RE: virus: STOP! not another tautology thread!

Richard Brodie (
Tue, 10 Jun 1997 11:15:50 -0700

Robin wrote:

>It still seems to me that you can't test whether "good memes"
>will out-compete "bad" ones, unless you have a definition of
>"good memes" that's independent of their success. In other
>words, enables prediction in *specific* cases, not just that of
>"all good memes". Now, if there is such a defn, I'd be very
>grateful to be told of it.

OK, here ya go. The DEFINITION of "good meme" (technically "fit meme")
is replicative success. You can then hypothesize and test empirically
what characteristics such fit memes would have. Really, I spend a good
chunk of my book on this. Did you miss it? Broad categories of fit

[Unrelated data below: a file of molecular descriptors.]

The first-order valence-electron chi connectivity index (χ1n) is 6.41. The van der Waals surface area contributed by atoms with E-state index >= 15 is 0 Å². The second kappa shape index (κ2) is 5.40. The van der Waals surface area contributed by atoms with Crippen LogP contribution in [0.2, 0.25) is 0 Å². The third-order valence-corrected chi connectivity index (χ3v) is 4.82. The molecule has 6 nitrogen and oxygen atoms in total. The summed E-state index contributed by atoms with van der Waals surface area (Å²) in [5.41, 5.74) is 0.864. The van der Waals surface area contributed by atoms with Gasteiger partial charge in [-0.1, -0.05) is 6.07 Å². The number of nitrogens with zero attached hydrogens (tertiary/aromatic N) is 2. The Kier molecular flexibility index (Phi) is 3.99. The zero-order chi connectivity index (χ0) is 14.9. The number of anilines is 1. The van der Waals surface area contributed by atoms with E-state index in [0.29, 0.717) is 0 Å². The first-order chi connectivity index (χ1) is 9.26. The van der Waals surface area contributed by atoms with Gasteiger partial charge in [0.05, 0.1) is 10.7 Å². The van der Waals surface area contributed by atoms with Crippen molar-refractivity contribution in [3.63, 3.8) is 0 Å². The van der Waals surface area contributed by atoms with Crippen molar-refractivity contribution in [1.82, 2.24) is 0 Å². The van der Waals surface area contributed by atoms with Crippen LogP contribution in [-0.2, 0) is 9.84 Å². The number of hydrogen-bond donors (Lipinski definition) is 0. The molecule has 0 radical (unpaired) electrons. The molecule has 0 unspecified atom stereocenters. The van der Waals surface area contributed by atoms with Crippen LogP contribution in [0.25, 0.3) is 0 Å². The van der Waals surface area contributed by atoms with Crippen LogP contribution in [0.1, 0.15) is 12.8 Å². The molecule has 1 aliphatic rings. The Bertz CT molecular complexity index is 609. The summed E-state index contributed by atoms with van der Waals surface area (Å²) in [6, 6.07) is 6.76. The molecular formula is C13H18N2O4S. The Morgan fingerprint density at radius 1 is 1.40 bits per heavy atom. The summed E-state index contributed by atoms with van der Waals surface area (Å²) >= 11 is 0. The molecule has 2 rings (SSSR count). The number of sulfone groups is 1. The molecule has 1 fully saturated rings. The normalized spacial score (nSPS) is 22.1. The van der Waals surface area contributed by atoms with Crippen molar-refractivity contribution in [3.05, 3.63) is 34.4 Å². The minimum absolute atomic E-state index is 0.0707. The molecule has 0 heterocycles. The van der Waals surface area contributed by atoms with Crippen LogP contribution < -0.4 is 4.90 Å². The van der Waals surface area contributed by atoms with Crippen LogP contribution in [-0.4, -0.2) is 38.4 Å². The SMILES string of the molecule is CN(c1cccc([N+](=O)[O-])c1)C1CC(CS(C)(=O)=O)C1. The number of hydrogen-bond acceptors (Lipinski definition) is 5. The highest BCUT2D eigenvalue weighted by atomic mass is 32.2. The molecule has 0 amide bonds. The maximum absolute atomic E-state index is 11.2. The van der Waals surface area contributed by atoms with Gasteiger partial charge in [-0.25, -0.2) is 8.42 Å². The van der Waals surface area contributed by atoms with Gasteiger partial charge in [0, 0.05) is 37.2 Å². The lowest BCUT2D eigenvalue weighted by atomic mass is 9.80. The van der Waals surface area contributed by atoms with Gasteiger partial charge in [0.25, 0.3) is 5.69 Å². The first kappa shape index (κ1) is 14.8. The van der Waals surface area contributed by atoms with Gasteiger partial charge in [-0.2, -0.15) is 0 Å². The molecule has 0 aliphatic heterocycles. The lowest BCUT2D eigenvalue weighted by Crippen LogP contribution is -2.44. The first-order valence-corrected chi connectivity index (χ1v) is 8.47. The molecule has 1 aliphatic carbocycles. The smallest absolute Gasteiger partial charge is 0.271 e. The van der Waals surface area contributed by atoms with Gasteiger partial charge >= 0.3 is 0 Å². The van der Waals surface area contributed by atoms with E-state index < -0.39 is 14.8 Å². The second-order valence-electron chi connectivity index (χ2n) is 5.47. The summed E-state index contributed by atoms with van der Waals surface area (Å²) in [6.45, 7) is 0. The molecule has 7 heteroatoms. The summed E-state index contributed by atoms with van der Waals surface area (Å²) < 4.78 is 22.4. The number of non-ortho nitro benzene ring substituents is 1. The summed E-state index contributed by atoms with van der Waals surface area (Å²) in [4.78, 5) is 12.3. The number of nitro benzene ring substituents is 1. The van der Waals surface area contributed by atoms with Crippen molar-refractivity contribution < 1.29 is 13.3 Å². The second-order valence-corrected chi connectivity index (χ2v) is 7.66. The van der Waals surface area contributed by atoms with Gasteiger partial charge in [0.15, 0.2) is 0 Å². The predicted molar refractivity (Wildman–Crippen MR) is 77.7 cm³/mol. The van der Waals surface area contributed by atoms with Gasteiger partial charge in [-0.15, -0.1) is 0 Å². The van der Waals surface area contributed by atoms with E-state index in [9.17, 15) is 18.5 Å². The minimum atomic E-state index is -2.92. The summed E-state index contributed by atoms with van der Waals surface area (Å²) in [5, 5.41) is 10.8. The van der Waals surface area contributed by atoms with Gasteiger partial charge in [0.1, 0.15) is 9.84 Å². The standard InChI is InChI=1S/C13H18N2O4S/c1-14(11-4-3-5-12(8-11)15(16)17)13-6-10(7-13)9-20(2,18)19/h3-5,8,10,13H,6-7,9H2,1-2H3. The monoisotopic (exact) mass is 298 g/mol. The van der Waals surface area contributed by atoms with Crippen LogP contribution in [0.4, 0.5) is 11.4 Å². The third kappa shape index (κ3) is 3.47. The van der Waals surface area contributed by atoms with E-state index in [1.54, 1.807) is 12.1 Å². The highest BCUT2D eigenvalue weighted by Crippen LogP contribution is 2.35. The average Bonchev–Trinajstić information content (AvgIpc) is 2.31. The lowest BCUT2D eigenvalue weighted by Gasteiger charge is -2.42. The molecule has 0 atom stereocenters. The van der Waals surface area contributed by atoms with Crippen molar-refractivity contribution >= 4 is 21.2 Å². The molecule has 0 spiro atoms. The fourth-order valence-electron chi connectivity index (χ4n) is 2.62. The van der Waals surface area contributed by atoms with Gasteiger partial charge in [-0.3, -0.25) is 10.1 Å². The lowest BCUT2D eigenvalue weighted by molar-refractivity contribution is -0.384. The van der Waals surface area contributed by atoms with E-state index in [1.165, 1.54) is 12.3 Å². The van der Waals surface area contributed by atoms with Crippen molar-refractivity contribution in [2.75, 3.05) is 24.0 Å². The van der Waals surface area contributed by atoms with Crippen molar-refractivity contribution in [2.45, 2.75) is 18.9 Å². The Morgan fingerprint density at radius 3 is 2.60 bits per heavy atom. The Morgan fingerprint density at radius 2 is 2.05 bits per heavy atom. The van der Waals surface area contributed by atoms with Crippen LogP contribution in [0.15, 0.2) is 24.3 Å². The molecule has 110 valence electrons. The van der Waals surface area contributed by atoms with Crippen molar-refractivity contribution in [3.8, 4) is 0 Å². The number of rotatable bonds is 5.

memes: (1) memes that push evolutionary buttons and thus attract
attention (danger, food, sex, celebrity); (2) memes that promote
self-replication by their very nature (tradition, evangelism); (3) memes
that resist attack (faith, skepticism); (4) memes that utilize
neocortical functions (making sense, familiarity).
>The bottom line: I think you slipped out of Level 3 thinking,
>because at that level you know that memetics isn't
>testable. And I think you should admit it -- despite being
>a published author, you are fallible, just like the rest of
>us! :-)

I don't know what you mean here. Of course the hypotheses of memetics
are testable, far moreso than the hypotheses of genetics. Years ago, I
predicted a n increase in cults and multi-level marketing groups. That
would be expected as these mind viruses evolve and self-replicate. And
so they have. And only the Pope is infallible, right David?

Richard Brodie +1.425.688.8600
CEO, Brodie Technology Group, Inc., Bellevue, WA, USA
Author, VIRUS OF THE MIND: The New Science of the Meme
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